Stand on the banks of the Mekong at Chiang Saen at the northern edge of Thailand. Compare this with the Mekong 1,300 kilometres downstream at Ubon Ratchathani. Same river, two different personalities, two different cultures, enough so as to be two different rivers entirely. It has been instrumental in shaping the lives of the people of both regions—North and Northeast—who hug its banks, fish its waters, and regard it as their lifeline and lifeblood.

The Mekong rises 1,800 kilometres upstream of Thailand in China’s Qinghai province. Its ferocity as it spills off the Tibetan Plateau is legendary; only a few stalwarts have ventured to run it. By the time it passes Myanmar (Burma) to become the border dividing Thailand and Laos, it has been robbed of much of its feistiness by a quieter gradient. Yet its roiling waters, especially during the rainy season, betray the turbulence that brought it to this point.

It enters Thailand at the Golden Triangle which, simply by being the juncture of three borders, has earned the area a certain notoriety. Gazing down upon its placid waters and to the vivid green fields beyond, the tales of its wild past—opium, guns, warlords—seem hard to imagine. Men quietly pull fish-laden nets from it, or till the paddies on either side. It is the very picture of peace.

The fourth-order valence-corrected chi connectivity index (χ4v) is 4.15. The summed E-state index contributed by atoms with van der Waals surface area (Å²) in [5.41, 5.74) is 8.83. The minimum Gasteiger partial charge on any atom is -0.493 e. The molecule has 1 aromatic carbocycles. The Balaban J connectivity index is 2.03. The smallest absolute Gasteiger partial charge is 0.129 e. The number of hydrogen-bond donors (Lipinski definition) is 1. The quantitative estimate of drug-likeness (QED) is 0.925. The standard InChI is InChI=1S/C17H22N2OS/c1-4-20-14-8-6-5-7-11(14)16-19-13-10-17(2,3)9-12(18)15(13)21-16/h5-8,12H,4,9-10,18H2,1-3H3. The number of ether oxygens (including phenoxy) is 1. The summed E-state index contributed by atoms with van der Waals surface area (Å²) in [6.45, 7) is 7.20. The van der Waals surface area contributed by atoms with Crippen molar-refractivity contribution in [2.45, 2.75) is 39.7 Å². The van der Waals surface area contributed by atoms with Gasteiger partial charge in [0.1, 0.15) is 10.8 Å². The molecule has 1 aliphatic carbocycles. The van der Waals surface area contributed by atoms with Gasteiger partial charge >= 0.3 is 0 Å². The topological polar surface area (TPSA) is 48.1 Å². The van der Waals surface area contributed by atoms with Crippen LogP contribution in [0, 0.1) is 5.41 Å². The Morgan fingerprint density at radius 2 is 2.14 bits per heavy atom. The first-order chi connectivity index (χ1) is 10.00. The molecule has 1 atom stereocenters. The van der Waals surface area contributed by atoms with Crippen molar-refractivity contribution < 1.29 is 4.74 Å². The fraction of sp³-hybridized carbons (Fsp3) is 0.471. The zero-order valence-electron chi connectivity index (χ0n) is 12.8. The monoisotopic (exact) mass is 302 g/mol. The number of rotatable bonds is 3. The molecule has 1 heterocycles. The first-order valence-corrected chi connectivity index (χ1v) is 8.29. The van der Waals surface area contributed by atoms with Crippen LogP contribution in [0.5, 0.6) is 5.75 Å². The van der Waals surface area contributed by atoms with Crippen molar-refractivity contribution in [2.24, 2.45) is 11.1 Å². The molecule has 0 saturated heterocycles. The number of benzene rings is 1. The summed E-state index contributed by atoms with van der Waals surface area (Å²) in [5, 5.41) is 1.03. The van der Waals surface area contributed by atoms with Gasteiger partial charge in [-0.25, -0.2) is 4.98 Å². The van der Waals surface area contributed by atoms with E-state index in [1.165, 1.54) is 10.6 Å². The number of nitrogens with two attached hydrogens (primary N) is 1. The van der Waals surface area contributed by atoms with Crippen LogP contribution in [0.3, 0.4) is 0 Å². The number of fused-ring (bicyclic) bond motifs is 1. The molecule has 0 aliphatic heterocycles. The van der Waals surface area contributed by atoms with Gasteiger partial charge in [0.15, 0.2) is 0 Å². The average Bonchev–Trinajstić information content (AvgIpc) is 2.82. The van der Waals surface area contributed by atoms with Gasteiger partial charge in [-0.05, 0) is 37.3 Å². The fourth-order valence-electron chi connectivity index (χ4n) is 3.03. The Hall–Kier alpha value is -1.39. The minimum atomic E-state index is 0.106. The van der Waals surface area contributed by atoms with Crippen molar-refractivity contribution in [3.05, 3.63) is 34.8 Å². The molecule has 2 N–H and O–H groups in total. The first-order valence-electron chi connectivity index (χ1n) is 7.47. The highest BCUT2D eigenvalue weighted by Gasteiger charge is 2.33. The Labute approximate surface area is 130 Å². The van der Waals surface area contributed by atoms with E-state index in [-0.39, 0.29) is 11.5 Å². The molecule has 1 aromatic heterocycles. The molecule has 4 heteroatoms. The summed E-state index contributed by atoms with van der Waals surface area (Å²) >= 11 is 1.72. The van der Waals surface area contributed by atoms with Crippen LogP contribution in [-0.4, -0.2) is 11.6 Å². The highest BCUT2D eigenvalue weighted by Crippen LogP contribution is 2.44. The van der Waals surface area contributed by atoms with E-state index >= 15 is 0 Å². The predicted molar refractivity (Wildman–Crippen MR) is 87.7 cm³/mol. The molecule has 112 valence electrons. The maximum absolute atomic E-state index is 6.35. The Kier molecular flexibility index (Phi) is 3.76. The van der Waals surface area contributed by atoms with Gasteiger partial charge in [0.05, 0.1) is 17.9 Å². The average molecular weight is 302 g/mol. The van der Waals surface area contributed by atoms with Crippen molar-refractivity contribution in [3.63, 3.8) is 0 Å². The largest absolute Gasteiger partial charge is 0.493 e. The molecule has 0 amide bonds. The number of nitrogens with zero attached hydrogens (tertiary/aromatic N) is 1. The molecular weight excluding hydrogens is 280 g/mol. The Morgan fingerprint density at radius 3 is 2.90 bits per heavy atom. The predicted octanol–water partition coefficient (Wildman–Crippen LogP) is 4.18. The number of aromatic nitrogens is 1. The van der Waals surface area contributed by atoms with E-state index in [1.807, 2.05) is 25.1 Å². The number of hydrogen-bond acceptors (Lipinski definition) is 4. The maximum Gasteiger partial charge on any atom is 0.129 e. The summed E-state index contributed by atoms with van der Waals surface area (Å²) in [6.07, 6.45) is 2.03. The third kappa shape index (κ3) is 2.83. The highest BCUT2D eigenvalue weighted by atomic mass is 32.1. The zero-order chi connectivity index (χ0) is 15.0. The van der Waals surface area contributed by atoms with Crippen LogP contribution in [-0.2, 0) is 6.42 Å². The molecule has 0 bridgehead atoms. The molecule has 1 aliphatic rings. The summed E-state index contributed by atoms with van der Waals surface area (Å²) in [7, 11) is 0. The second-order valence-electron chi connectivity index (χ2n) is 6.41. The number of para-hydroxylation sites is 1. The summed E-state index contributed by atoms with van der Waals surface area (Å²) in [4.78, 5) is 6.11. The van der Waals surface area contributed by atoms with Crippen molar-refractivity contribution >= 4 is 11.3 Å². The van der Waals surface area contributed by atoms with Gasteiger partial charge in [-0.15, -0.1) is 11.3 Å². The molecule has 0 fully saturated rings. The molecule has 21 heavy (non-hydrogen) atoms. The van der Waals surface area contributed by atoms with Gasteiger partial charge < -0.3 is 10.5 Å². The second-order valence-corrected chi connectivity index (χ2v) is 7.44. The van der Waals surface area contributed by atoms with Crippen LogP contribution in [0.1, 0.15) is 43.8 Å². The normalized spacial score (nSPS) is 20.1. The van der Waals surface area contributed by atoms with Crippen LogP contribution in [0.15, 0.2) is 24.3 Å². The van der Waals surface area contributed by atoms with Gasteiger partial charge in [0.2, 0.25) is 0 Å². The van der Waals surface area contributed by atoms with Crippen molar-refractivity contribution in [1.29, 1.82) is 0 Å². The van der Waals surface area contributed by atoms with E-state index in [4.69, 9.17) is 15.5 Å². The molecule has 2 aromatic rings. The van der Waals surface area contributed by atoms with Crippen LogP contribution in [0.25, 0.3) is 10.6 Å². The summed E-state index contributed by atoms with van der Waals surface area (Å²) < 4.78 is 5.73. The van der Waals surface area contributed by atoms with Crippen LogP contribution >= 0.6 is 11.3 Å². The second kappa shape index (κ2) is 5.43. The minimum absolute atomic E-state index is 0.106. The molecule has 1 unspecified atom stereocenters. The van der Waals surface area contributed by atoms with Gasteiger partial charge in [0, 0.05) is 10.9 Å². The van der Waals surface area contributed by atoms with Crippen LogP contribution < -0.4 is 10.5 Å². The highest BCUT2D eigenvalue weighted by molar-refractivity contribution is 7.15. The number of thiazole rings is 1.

Farther downstream, one gains a stronger sense of the river’s past and the wars that assailed it. Chiang Saen was built in the 11th century as the first city of the Thai kingdom. Its enemies must have been as ferocious as the upstream river because one still stumbles across its stern ramparts on treks to ruined rainforest temples. Chiang Saen defenders spent considerable effort digging a deep moat around their city that was filled by the Mekong, itself forming formed the fourth side of a square. That it succeeded in barring enemies is evidenced by the many stout chedi within the city walls attesting to great wealth.

From its riverbanks, long-tail boats carry villagers and visitors up and downriver through stunning scenery. The downriver port of call is Chiang Khong, the last major town before the Mekong enters Laos.

This portion of the Mekong is distinguished by its Lanna, or northern Thailand, culture, architecture, art, language, and food, at once approachable and classic, the defining quality of its people. Then, the river disappears into Laos. When it emerges 600 km. later, it is a different river altogether. The lands and people it waters are a stark contrast to those of its upriver portion.

Standing at Chiang Khan where it enters Thailand again, one is aware that the river has matured on its journey. Gone is the intimacy of the upper river; it has been replaced by a flatter, fatter, broad, brown band that evokes Tom Sawyer and the Mississippi. Here, the Mekong feels like the world’s 11th longest river. And here begins its differentiation into the vibrant culture of Isan.

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